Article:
Another day, just like all the others?

The Annunciation to the Shepherds: Benjamin-Gerritsz. Cuyp


What seems most surprising, in retrospect, is just how much like any other day that Christmas Eve must have seemed. Pressed against the very hinge of history – that moment when the King of Heaven would burst into the world as a helpless human infant – nearly the entire rest of humanity was going about its business, just as it had the day before and as it expected to do the very next day.

In Bethlehem and throughout the cities under the control of Caesar Augustus, the people were returning to their homes to be counted in the census. Perhaps some were frustrated to have been called away from their regular work for this event, and maybe some were eager to get back about their business. But there were also children playing along the road to Bethlehem, and surely there were joyful family reunions where grandmothers and grandfathers, aunts and uncles, sons and daughters were excited to see each other again after long periods of separation.

In the markets, business was brisk. Tables would need to be set, food would need to be prepared, and housewives would be cleaning for the out-of-town guests expected to arrive in the days to come. Listen to the sounds: vendors call to passersby, children laugh, husbands mutter about the chores they’ve been assigned; goats and cattle chuckle and moo, stray dogs bark as they skitter away from the travelers, and donkeys bray as they are urged along the rocky paths.

And up on the hills outside of town, the bleating of sheep echoes among the rocks as they are tended, as on every other day, by the shepherds.

At a little Bethlehem inn, we hear the sound of a door closing as a young couple is turned away. Instead of a warm bed and a clean room in which to deliver the baby that soon would come, the couple settled for space among the animals. A feeding trough would be the first place their baby would lay His head.

But on this Christmas Eve — at least for now — there was just Mary and Joseph and the labor pains that women have known since the days of Eve. Was Joseph a squeamish father? Was he able to draw on the experience of having seen female family members give birth when he was younger? Did he cut the umbilical cord and place this tiny baby in the arms of His mother? These things are impossible to know, but we can assume that this birth was in most respects the same as billions before and billions after.

Except for the birth announcements.

Despite the humble circumstances of the actual delivery, no birth in history — before or after — took place amid such a display of glory. Angels had spoken separately to Mary and Joseph and had told them about the miracle that was to come. While the labor pains overtook her, did Mary recall those words: “And behold, you will conceive in your womb and bear a son, and you shall name Him Jesus. He will be great and will be called the Son of the Most High; and the Lord God will give Him the throne of His father David; and He will reign over the house of Jacob forever, and His kingdom will have no end.” (Luke 1:31-33 NASB) As he watched his wife suffer through the pain of childbirth, did Joseph remember that he’d been told this: “She will bear a Son; and you shall call His name Jesus, for He will save His people from their sins.” (Matt. 1:21)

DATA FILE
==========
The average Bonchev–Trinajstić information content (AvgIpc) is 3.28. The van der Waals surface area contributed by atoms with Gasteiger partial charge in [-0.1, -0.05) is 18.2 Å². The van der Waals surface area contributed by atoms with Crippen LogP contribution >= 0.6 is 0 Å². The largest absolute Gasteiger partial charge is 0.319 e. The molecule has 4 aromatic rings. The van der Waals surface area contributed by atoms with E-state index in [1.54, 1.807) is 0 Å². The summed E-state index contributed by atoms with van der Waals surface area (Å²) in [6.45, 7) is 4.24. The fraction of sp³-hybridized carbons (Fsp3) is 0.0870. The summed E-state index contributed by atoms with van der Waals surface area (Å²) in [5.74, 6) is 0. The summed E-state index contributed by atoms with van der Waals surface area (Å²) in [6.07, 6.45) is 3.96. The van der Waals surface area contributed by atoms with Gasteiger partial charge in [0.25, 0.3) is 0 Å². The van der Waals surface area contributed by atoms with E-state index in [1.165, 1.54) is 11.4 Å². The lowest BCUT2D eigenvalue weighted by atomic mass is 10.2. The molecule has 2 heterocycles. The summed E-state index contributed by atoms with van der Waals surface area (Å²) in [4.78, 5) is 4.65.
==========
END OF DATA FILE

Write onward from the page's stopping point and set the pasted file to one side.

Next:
How odd it must have seemed to them that this helpless babe would have the power to save people from their sins. What a great contrast there must have been between the angels’ pronouncements and the child they wrapped in swaddling cloths and lay in the manger.

And still, the day was, in so many ways, just like all the others.

On that first Christmas Eve, as Mary and Joseph delivered the child who would deliver His people, the shepherds in the hills around Bethlehem had no reason to expect anything but another long night of protecting their flock, just as they had done the night before that and the night before that and ….

But the arrival of a king should not go unannounced, and the Father in Heaven had prepared the greatest birth announcement of all time to herald the coming of this King:

“And an angel of the Lord suddenly stood before them, and the glory of the Lord shone around them; and they were terribly frightened. But the angel said to them, ‘Do not be afraid; for behold, I bring you good news of great joy which will be for all the people; for today in the city of David there has been born for you a Savior, who is Christ the Lord.’” (Luke 2:10-11)

The arrival of a king also demands a fanfare, which was provided by the whole heavenly host, singing “Glory to God in the highest, And on earth peace among men with whom He is pleased.” (Luke 2:14)

And suddenly, this was a day unlike any other the shepherds had ever known. Suddenly this was a day that would mark a turning point in history. God had become flesh. The eternal and omnipotent God had become a mortal and helpless baby. The shepherds were amazed and hurried to find the child, and, seeing him, they left to tell the others in town what they had seen.

And somewhere inside the inn, the guests were asleep, and the innkeeper prepared the place for the next day, which, he said to himself, would be just like all the others.

Merry Christmas, and God bless.

Res Spears

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